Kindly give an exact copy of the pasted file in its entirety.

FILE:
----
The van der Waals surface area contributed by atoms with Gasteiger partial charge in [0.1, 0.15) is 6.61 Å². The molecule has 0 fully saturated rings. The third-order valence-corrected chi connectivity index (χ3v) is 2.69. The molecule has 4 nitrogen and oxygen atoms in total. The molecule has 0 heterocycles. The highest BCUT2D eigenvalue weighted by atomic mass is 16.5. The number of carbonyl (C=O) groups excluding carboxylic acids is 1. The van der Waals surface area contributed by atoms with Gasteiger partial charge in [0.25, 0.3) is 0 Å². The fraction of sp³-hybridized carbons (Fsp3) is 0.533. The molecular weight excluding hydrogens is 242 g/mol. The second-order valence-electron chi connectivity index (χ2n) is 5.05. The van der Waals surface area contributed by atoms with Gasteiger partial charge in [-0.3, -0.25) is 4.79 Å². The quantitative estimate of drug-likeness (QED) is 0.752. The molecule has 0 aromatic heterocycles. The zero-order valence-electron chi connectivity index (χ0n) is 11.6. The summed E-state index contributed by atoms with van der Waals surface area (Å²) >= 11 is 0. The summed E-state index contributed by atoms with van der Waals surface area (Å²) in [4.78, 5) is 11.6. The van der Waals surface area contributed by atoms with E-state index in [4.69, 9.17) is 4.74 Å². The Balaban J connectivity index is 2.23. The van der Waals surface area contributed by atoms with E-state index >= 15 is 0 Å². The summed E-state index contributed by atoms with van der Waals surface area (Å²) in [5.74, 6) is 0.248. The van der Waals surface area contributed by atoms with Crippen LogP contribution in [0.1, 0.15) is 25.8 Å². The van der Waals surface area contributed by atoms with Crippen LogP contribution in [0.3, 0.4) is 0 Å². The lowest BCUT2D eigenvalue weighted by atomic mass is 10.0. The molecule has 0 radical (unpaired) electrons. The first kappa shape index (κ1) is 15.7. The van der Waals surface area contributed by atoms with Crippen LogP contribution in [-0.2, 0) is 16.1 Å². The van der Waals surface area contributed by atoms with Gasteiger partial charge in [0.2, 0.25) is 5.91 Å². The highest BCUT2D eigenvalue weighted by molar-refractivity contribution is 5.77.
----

The van der Waals surface area contributed by atoms with Gasteiger partial charge in [0.1, 0.15) is 6.61 Å². The molecule has 0 fully saturated rings. The third-order valence-corrected chi connectivity index (χ3v) is 2.69. The molecule has 4 nitrogen and oxygen atoms in total. The molecule has 0 heterocycles. The highest BCUT2D eigenvalue weighted by atomic mass is 16.5. The number of carbonyl (C=O) groups excluding carboxylic acids is 1. The van der Waals surface area contributed by atoms with Gasteiger partial charge in [0.25, 0.3) is 0 Å². The fraction of sp³-hybridized carbons (Fsp3) is 0.533. The molecular weight excluding hydrogens is 242 g/mol. The second-order valence-electron chi connectivity index (χ2n) is 5.05. The van der Waals surface area contributed by atoms with Gasteiger partial charge in [-0.3, -0.25) is 4.79 Å². The quantitative estimate of drug-likeness (QED) is 0.752. The molecule has 0 aromatic heterocycles. The zero-order valence-electron chi connectivity index (χ0n) is 11.6. The summed E-state index contributed by atoms with van der Waals surface area (Å²) >= 11 is 0. The summed E-state index contributed by atoms with van der Waals surface area (Å²) in [4.78, 5) is 11.6. The van der Waals surface area contributed by atoms with E-state index in [4.69, 9.17) is 4.74 Å². The Balaban J connectivity index is 2.23. The van der Waals surface area contributed by atoms with E-state index >= 15 is 0 Å². The summed E-state index contributed by atoms with van der Waals surface area (Å²) in [5.74, 6) is 0.248. The van der Waals surface area contributed by atoms with Crippen LogP contribution in [0.1, 0.15) is 25.8 Å². The van der Waals surface area contributed by atoms with Crippen LogP contribution in [0.3, 0.4) is 0 Å². The lowest BCUT2D eigenvalue weighted by atomic mass is 10.0. The molecule has 0 radical (unpaired) electrons. The first kappa shape index (κ1) is 15.7. The van der Waals surface area contributed by atoms with Crippen LogP contribution in [-0.2, 0) is 16.1 Å². The van der Waals surface area contributed by atoms with Gasteiger partial charge in [0.2, 0.25) is 5.91 Å². The highest BCUT2D eigenvalue weighted by molar-refractivity contribution is 5.77.